When we see athletes performing at a high level, we are dazzled by their ability to produce spectacular moves and go to the limit of their physical condition. Like artists on a stage, professional athletes are the real owners of the show, and they spark in the hearts of children and young people the desire to make a living from sports as well. But what many don't see is the hard work demanded by a lifetime of dedication to sports. Do you know what it takes to become a professional athlete?
On National Professional Athlete Day, we seek to answer this question for those who wish to dedicate their lives to sports.
The first contact with the sport is highly important for those who intend to become professionals. Usually, this contact occurs between the ages of 7 and 12, the period in which they identify with some sport at school, which can be soccer, volleyball, judo, swimming, among others.
For more competitive sports, starting early is a differential, as is the case with soccer and swimming. The earlier you start practicing, the more comprehensive and extensive your education in body, movement and tactics can be.
The support of an expert coach is key. The guidance of this professional should include daily training and the techniques of your sport. In addition, physical practice is important for the body to adapt to the new routine. For this reason, enrolling in clubs, gyms, or schools for the chosen sport is highly important.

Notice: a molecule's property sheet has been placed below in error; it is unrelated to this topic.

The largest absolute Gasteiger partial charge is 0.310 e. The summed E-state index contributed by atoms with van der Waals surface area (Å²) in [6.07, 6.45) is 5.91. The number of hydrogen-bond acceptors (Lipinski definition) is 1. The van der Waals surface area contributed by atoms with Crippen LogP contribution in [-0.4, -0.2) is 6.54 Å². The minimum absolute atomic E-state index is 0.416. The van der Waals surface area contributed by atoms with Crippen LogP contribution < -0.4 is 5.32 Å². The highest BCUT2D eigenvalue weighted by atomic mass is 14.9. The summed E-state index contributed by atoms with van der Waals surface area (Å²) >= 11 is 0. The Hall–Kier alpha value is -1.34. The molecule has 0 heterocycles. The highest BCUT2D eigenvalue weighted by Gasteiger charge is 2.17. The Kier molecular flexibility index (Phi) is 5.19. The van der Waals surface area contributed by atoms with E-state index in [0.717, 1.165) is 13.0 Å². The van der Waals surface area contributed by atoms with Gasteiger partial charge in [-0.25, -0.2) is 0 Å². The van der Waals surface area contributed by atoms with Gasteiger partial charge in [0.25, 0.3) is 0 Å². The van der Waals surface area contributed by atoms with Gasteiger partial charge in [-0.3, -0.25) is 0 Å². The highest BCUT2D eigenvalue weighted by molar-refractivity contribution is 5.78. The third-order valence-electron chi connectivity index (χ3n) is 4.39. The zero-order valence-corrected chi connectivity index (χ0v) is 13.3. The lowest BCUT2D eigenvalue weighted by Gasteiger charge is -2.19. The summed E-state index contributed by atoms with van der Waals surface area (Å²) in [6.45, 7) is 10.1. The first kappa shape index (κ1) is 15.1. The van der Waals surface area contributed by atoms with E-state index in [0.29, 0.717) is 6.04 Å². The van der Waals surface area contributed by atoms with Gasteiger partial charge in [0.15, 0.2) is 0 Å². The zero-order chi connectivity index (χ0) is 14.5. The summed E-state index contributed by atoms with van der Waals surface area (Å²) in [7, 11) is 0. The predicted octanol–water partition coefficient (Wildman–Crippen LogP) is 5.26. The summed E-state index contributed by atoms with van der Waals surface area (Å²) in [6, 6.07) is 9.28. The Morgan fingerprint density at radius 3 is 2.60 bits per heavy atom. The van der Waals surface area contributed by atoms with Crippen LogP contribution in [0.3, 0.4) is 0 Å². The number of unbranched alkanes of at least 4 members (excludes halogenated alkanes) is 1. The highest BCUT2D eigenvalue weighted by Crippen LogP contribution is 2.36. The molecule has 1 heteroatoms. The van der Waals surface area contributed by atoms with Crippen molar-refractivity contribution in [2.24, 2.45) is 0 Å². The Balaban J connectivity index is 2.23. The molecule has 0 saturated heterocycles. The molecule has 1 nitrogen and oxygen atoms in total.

When the athlete decides to become a sport specialist, there needs to be a commitment of body and mind. Since an athlete's career depends on his or her body being physically well, special care must be taken. Sportspeople must have several hours of rest, avoid unhealthy drinks and foods, and refrain from habits such as smoking.
The mindset factor is also increasingly important in sports. This is the case of the US gymnast Simone Biles who, in the Tokyo Olympic Games, gave up her favorite competition due to stress and pressure. Medicine and sports psychology have advanced a lot and there are good professionals to provide psychological assistance for athletes.
It is never easy to deal with failures, but they will be an excellent starting point for seeking improvement. Constant self-assessment is key to becoming a professional athlete, because you have to understand that you are constantly dealing with changes in your body, mind, and the sport itself, and you need to adapt to them.
Clubs, teams, leagues or gyms are the gateway to start competing and gain visibility in a sport. By competing in different championships, experience is gained, gradually evolving until the athlete's full potential is reached. It is also possible to apply for grants from institutions and NGOs.
Want to play women's soccer? Check out a list of official soccer schools for women.